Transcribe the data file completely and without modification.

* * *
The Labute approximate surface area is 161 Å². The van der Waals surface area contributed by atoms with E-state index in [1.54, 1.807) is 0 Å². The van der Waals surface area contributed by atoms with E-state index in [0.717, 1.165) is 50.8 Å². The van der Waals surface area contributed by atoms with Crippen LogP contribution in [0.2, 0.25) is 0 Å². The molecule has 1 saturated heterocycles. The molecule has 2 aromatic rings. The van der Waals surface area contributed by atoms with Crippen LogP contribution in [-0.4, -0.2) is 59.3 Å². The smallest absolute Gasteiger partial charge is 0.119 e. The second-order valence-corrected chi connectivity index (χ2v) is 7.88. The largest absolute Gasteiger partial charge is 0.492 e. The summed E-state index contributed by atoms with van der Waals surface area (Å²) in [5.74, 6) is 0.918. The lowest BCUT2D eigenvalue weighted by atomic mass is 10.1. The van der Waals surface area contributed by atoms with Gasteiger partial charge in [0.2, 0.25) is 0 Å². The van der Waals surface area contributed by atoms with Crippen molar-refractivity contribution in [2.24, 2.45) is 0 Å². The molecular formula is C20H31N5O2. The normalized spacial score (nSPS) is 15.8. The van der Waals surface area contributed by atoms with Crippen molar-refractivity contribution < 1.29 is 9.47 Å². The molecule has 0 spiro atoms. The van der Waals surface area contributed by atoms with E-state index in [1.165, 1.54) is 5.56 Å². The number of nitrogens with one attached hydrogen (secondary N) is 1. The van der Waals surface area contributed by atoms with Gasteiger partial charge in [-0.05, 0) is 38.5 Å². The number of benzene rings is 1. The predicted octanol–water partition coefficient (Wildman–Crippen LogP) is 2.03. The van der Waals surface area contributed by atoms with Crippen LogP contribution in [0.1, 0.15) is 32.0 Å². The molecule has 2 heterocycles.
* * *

The Labute approximate surface area is 161 Å². The van der Waals surface area contributed by atoms with E-state index in [1.54, 1.807) is 0 Å². The van der Waals surface area contributed by atoms with E-state index in [0.717, 1.165) is 50.8 Å². The van der Waals surface area contributed by atoms with Crippen LogP contribution in [0.2, 0.25) is 0 Å². The molecule has 1 saturated heterocycles. The molecule has 2 aromatic rings. The van der Waals surface area contributed by atoms with Crippen LogP contribution in [-0.4, -0.2) is 59.3 Å². The smallest absolute Gasteiger partial charge is 0.119 e. The second-order valence-corrected chi connectivity index (χ2v) is 7.88. The largest absolute Gasteiger partial charge is 0.492 e. The summed E-state index contributed by atoms with van der Waals surface area (Å²) in [5.74, 6) is 0.918. The lowest BCUT2D eigenvalue weighted by atomic mass is 10.1. The van der Waals surface area contributed by atoms with Gasteiger partial charge in [0.2, 0.25) is 0 Å². The van der Waals surface area contributed by atoms with Crippen molar-refractivity contribution in [2.24, 2.45) is 0 Å². The molecular formula is C20H31N5O2. The normalized spacial score (nSPS) is 15.8. The van der Waals surface area contributed by atoms with Crippen molar-refractivity contribution < 1.29 is 9.47 Å². The molecule has 0 spiro atoms. The van der Waals surface area contributed by atoms with E-state index in [1.165, 1.54) is 5.56 Å². The number of nitrogens with one attached hydrogen (secondary N) is 1. The van der Waals surface area contributed by atoms with Gasteiger partial charge in [-0.05, 0) is 38.5 Å². The number of benzene rings is 1. The predicted octanol–water partition coefficient (Wildman–Crippen LogP) is 2.03. The van der Waals surface area contributed by atoms with Crippen LogP contribution in [0.1, 0.15) is 32.0 Å². The molecule has 2 heterocycles.